Employers originally introduced deductibles to create shared member burden. The hope was people would consume care more carefully if they had to cover all costs out of the gate. The article “Fewer employers offering high-deductible plans as only option” illustrates the growing shift away from deductibles, pointing to rising healthcare costs and lack of engagement with plans as contributors.
The article overlooks that deductibles are problematic at their core, with three fundamental issues: they indiscriminately blunt care; they mask value with no transparency into cost or treatment options; they treat all conditions equally. People aren’t empowered to get the care they need when they need it.
Berkeley researchers analyzed employee spending on a high-deductible health plan—finding that workers did spend less on healthcare, with costs decreasing by 12% compared to a traditional plan. This sounds positive, but researchers concluded the spending reductions were entirely due to lower utilization. Deductibles don’t enable smarter care choices; rather, they force a decision about whether to get care. When people avoid care important to long-term health, that’s a huge problem. Another study on deductibles found women delayed chemotherapy for breast cancer by nearly nine months.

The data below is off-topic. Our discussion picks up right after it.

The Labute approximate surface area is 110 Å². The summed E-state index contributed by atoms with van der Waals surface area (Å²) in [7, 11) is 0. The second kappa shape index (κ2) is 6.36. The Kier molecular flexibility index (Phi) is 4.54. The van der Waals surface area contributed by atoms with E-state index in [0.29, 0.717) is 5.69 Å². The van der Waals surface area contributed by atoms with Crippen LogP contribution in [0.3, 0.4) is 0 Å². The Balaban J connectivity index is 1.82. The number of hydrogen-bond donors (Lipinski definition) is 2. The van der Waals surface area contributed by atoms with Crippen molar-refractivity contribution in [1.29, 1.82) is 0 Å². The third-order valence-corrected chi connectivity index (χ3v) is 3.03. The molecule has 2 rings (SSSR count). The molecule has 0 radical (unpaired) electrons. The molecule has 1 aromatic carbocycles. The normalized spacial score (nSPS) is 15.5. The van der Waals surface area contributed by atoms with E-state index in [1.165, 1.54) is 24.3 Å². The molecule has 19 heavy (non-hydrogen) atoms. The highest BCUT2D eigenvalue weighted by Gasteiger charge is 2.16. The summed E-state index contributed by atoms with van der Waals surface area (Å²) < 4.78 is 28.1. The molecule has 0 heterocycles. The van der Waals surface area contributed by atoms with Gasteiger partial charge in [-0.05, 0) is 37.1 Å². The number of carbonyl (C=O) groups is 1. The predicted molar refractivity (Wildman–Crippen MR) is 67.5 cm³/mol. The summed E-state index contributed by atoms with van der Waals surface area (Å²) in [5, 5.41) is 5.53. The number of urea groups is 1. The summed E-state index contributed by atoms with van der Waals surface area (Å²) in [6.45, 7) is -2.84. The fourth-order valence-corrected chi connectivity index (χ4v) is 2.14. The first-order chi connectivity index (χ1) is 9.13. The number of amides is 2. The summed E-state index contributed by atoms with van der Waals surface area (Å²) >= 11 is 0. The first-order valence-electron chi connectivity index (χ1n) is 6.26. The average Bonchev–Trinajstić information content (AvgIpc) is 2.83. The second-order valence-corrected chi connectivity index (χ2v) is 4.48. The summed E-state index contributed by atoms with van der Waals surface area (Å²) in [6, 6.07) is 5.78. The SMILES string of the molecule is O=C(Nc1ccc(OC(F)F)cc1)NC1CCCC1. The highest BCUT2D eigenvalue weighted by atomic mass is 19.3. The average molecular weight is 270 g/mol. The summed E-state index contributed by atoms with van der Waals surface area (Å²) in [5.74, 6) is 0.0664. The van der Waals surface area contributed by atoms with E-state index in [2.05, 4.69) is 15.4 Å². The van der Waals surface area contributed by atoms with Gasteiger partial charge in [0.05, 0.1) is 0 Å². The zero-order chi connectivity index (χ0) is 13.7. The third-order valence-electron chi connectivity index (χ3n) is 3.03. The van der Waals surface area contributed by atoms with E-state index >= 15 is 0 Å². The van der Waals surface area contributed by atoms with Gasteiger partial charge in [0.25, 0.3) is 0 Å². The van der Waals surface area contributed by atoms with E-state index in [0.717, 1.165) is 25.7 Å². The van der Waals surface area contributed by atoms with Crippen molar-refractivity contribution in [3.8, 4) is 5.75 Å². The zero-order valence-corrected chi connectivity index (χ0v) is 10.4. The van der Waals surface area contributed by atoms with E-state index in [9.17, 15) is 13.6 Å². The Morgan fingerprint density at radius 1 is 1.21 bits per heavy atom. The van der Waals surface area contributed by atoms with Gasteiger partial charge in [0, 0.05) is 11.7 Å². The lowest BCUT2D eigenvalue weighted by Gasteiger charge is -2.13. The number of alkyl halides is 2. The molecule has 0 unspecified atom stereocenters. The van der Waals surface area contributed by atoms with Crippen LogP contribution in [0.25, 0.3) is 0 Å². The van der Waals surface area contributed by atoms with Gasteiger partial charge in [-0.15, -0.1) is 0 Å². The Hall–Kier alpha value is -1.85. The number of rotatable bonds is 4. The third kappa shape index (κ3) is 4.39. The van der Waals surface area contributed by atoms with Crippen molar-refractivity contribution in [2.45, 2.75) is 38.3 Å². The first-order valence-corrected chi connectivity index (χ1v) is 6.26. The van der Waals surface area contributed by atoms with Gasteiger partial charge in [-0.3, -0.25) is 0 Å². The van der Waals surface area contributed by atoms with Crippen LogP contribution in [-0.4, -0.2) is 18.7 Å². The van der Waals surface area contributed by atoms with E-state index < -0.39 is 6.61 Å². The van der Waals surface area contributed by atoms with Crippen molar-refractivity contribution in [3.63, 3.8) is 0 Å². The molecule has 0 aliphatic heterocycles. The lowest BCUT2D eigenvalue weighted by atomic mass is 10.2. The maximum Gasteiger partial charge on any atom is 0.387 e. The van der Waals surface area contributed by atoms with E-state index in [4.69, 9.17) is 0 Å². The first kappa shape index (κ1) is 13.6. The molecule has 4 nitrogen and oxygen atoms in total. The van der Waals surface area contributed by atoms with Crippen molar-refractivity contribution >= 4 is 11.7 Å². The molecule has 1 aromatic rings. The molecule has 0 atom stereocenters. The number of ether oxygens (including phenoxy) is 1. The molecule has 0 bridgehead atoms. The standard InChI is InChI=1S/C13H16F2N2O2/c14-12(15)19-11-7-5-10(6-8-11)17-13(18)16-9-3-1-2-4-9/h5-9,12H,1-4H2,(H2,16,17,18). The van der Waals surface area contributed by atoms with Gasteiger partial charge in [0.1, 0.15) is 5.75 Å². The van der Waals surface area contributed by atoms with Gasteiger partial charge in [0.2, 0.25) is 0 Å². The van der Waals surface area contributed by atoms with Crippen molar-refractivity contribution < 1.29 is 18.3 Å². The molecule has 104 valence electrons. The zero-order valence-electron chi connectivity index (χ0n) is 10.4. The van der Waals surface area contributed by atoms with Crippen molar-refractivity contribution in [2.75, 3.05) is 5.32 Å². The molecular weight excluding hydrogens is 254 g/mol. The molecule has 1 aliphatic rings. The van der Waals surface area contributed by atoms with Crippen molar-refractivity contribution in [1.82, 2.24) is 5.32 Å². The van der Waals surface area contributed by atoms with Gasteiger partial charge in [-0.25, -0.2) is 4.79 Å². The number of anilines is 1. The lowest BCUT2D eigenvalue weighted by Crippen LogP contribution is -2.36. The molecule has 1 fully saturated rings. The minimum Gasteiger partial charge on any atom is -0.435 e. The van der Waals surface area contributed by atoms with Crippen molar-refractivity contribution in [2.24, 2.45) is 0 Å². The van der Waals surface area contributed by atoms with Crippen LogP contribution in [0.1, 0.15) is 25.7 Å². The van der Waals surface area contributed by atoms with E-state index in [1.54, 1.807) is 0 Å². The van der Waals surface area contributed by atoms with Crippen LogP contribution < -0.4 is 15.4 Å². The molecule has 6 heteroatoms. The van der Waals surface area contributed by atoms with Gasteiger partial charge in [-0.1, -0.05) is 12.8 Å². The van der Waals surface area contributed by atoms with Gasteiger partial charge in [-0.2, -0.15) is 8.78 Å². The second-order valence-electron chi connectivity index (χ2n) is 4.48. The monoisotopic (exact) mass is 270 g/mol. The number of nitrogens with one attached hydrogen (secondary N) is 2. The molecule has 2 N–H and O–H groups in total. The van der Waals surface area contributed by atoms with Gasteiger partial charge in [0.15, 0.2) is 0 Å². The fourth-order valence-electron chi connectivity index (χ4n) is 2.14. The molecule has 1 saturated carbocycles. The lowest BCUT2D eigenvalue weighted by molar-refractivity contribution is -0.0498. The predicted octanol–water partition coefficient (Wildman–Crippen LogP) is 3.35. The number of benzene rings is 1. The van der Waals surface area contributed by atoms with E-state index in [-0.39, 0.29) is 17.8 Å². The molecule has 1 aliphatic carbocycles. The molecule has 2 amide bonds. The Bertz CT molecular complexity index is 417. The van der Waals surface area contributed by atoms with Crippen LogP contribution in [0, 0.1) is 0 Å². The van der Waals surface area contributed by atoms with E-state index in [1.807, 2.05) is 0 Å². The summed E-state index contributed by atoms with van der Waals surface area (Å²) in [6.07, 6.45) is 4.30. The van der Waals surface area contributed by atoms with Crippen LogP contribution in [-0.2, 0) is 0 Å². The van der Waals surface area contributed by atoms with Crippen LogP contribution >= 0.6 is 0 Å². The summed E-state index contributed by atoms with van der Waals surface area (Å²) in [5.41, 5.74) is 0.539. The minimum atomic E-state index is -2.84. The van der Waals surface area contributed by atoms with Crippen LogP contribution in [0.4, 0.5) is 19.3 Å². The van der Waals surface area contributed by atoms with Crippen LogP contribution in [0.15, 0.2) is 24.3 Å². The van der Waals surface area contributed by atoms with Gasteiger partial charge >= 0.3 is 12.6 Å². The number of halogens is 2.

It doesn’t make sense that all conditions are the same in the eyes of a deductible—from toe fungus to cancer. There absolutely shouldn’t be a deductible for treatments like chemotherapy and insulin—when not getting care could be deadly.
Once employees meet their deductibles, care appears free, making all treatment options more appealing. Spikes of unnecessary utilization raise the risk pool, increasing prices the following year.
There’s a better way: Eliminate the deductible. Our data shows companies can save up to 20% on health insurance costs while encouraging employees to use their benefit.
Founder and CEO
Bind On-Demand Health Insurance